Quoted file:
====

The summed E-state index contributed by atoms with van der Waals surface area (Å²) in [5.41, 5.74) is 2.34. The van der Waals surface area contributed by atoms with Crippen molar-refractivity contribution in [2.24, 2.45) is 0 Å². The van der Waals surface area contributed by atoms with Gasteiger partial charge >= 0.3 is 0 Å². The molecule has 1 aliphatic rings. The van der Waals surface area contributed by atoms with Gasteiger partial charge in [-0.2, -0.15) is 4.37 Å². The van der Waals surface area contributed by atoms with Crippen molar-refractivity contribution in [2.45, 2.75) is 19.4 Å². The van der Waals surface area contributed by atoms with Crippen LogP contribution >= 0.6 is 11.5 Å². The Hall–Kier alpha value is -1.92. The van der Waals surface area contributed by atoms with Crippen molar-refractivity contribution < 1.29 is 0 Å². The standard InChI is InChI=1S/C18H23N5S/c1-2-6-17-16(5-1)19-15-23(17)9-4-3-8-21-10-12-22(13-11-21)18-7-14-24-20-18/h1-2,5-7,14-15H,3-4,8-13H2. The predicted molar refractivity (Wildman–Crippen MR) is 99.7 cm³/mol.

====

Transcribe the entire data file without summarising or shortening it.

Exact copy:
The summed E-state index contributed by atoms with van der Waals surface area (Å²) in [5.41, 5.74) is 2.34. The van der Waals surface area contributed by atoms with Crippen molar-refractivity contribution in [2.24, 2.45) is 0 Å². The van der Waals surface area contributed by atoms with Gasteiger partial charge >= 0.3 is 0 Å². The molecule has 1 aliphatic rings. The van der Waals surface area contributed by atoms with Gasteiger partial charge in [-0.2, -0.15) is 4.37 Å². The van der Waals surface area contributed by atoms with Crippen molar-refractivity contribution in [2.45, 2.75) is 19.4 Å². The van der Waals surface area contributed by atoms with Crippen LogP contribution >= 0.6 is 11.5 Å². The Hall–Kier alpha value is -1.92. The van der Waals surface area contributed by atoms with Crippen molar-refractivity contribution < 1.29 is 0 Å². The standard InChI is InChI=1S/C18H23N5S/c1-2-6-17-16(5-1)19-15-23(17)9-4-3-8-21-10-12-22(13-11-21)18-7-14-24-20-18/h1-2,5-7,14-15H,3-4,8-13H2. The predicted molar refractivity (Wildman–Crippen MR) is 99.7 cm³/mol.